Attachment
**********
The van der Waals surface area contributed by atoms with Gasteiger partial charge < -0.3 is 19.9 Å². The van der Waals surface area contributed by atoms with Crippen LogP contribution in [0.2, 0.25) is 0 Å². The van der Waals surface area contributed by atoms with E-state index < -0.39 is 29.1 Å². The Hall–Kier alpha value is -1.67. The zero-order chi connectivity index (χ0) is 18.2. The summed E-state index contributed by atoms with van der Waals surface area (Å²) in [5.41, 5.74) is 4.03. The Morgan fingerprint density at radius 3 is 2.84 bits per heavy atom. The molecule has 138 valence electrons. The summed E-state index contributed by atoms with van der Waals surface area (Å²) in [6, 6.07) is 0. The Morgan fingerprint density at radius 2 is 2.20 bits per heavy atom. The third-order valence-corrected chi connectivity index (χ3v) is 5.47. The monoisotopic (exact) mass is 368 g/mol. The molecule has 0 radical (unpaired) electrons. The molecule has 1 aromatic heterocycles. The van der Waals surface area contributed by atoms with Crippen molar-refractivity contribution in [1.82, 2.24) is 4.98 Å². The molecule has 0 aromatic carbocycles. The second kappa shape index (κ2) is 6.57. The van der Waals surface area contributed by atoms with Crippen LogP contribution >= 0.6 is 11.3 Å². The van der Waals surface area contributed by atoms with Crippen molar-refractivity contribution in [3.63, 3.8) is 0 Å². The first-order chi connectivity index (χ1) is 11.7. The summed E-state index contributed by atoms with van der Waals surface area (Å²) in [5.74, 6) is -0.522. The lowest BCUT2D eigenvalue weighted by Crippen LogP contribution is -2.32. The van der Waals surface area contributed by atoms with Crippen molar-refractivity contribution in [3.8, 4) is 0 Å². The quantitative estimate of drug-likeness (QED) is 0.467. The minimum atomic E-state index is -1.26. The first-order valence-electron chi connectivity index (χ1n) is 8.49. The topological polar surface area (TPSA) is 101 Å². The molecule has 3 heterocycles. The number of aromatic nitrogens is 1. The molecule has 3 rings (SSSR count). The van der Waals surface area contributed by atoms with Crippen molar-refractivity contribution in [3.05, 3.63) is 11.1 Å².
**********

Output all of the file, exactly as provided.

The van der Waals surface area contributed by atoms with Gasteiger partial charge < -0.3 is 19.9 Å². The van der Waals surface area contributed by atoms with Crippen LogP contribution in [0.2, 0.25) is 0 Å². The van der Waals surface area contributed by atoms with E-state index < -0.39 is 29.1 Å². The Hall–Kier alpha value is -1.67. The zero-order chi connectivity index (χ0) is 18.2. The summed E-state index contributed by atoms with van der Waals surface area (Å²) in [5.41, 5.74) is 4.03. The Morgan fingerprint density at radius 3 is 2.84 bits per heavy atom. The molecule has 138 valence electrons. The summed E-state index contributed by atoms with van der Waals surface area (Å²) in [6, 6.07) is 0. The Morgan fingerprint density at radius 2 is 2.20 bits per heavy atom. The third-order valence-corrected chi connectivity index (χ3v) is 5.47. The monoisotopic (exact) mass is 368 g/mol. The molecule has 0 radical (unpaired) electrons. The molecule has 1 aromatic heterocycles. The van der Waals surface area contributed by atoms with Crippen molar-refractivity contribution in [1.82, 2.24) is 4.98 Å². The molecule has 0 aromatic carbocycles. The second kappa shape index (κ2) is 6.57. The van der Waals surface area contributed by atoms with Crippen LogP contribution >= 0.6 is 11.3 Å². The van der Waals surface area contributed by atoms with Crippen molar-refractivity contribution in [3.63, 3.8) is 0 Å². The first-order chi connectivity index (χ1) is 11.7. The summed E-state index contributed by atoms with van der Waals surface area (Å²) in [5.74, 6) is -0.522. The lowest BCUT2D eigenvalue weighted by Crippen LogP contribution is -2.32. The van der Waals surface area contributed by atoms with Crippen molar-refractivity contribution in [3.8, 4) is 0 Å². The quantitative estimate of drug-likeness (QED) is 0.467. The minimum atomic E-state index is -1.26. The first-order valence-electron chi connectivity index (χ1n) is 8.49. The topological polar surface area (TPSA) is 101 Å². The molecule has 3 heterocycles. The number of aromatic nitrogens is 1. The molecule has 3 rings (SSSR count). The van der Waals surface area contributed by atoms with Crippen molar-refractivity contribution in [3.05, 3.63) is 11.1 Å².